Oil prices rose on Thursday as a more-than-expected decline in US crude oil inventories combined with the easing of restrictions in the country signal an oil demand rebound.
International benchmark Brent crude was trading at $69.09 per barrel at 0649 GMT for a 0.18% increase after closing Thursday at $68.96 a barrel.
American benchmark West Texas Intermediate (WTI) was at $66.12 per barrel at the same time for a 0.74% rise after it ended the previous session at $65.63 a barrel.
Oil prices found support from the narrowing gap between demand and supply with the greater-than-expected fall in US crude stocks last week, signaling a crude demand rebound in the US, the world's largest oil consumer. The easing of coronavirus restrictions by major oil-consuming countries also helped.
US commercial crude oil inventories fell by 8 million barrels, or 1.6%, to 485.1 million barrels, relative to the market expectation of a fall of 2.2 million barrels, according to data released by the country's Energy Information Administration (EIA) on Wednesday.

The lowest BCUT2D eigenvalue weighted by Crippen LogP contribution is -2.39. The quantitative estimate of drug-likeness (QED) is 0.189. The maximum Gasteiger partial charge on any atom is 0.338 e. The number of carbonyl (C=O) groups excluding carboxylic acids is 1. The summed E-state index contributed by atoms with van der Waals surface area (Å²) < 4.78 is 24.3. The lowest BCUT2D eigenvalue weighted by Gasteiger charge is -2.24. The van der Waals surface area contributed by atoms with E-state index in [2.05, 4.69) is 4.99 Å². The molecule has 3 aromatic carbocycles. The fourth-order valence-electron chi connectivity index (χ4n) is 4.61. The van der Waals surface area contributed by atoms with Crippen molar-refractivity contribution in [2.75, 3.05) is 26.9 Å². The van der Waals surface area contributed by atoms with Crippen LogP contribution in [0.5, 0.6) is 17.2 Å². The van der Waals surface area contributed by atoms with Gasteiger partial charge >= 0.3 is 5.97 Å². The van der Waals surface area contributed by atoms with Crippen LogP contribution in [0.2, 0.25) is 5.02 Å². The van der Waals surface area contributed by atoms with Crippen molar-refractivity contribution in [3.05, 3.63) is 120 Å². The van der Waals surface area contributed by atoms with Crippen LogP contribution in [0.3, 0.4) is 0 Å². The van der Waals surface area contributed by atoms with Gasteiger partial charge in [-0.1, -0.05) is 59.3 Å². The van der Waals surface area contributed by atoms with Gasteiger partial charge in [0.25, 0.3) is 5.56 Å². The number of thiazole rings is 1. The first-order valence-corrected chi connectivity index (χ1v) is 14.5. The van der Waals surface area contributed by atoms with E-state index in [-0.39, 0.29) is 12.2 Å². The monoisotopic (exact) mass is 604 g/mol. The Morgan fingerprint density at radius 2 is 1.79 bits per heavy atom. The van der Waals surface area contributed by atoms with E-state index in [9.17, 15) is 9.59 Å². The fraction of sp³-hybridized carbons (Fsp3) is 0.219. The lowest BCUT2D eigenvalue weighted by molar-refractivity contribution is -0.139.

OPEC+ producing countries began to bring additional supply to the market from the beginning of May, after expressing confidence in an oil demand recovery in the second half of the year.
The group’s positive sentiments coincided with the gradual easing of pandemic mitigation measures in the US and Europe, although the worrisome increase in Asian countries, especially in India, continues to curb demand.
Several US states, including New York, New Jersey and Connecticut announced either partial or complete lifting of restrictions, while European countries are also experiencing the gradual removal of restrictions.
France is lifting internal travel restrictions while many countries, including Germany, Italy, and Denmark, are set to ease restrictions for those fully vaccinated. In Ireland, restrictions will be lifted gradually up to June 7 and the UK expects Covid restrictions to be further eased on May 17.
Adding more to the bullish oil prices, militants attacked two oil wells in the Bai Hassan oilfield in northern Iraq’s Kirkuk province on Wednesday.
Some security personnel were killed and injured in the bombing, however, the attack did not affect oil output.
By Sibel Morrow